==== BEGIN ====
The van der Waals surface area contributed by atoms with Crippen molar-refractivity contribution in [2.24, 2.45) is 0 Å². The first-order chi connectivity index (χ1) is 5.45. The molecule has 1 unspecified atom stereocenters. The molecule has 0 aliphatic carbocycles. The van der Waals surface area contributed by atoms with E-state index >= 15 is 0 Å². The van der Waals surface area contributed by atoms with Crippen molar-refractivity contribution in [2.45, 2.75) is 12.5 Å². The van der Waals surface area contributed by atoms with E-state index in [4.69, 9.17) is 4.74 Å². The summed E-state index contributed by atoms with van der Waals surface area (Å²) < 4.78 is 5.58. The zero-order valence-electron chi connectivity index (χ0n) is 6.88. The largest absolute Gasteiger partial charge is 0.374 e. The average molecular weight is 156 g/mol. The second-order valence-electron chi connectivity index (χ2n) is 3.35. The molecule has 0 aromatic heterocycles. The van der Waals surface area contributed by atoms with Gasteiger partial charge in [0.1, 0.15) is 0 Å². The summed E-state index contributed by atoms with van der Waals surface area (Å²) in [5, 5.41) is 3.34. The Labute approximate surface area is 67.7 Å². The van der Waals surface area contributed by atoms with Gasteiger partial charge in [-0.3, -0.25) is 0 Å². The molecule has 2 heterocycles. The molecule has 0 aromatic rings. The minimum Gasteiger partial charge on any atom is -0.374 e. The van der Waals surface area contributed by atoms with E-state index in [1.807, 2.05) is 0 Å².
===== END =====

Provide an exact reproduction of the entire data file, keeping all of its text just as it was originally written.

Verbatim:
The van der Waals surface area contributed by atoms with Crippen molar-refractivity contribution in [2.24, 2.45) is 0 Å². The first-order chi connectivity index (χ1) is 5.45. The molecule has 1 unspecified atom stereocenters. The molecule has 0 aliphatic carbocycles. The van der Waals surface area contributed by atoms with E-state index >= 15 is 0 Å². The van der Waals surface area contributed by atoms with Crippen molar-refractivity contribution in [2.45, 2.75) is 12.5 Å². The van der Waals surface area contributed by atoms with E-state index in [4.69, 9.17) is 4.74 Å². The summed E-state index contributed by atoms with van der Waals surface area (Å²) < 4.78 is 5.58. The zero-order valence-electron chi connectivity index (χ0n) is 6.88. The largest absolute Gasteiger partial charge is 0.374 e. The average molecular weight is 156 g/mol. The second-order valence-electron chi connectivity index (χ2n) is 3.35. The molecule has 0 aromatic heterocycles. The van der Waals surface area contributed by atoms with Gasteiger partial charge in [0.1, 0.15) is 0 Å². The summed E-state index contributed by atoms with van der Waals surface area (Å²) in [5, 5.41) is 3.34. The Labute approximate surface area is 67.7 Å². The van der Waals surface area contributed by atoms with Gasteiger partial charge in [-0.3, -0.25) is 0 Å². The molecule has 2 heterocycles. The molecule has 0 aromatic rings. The minimum Gasteiger partial charge on any atom is -0.374 e. The van der Waals surface area contributed by atoms with E-state index in [1.807, 2.05) is 0 Å².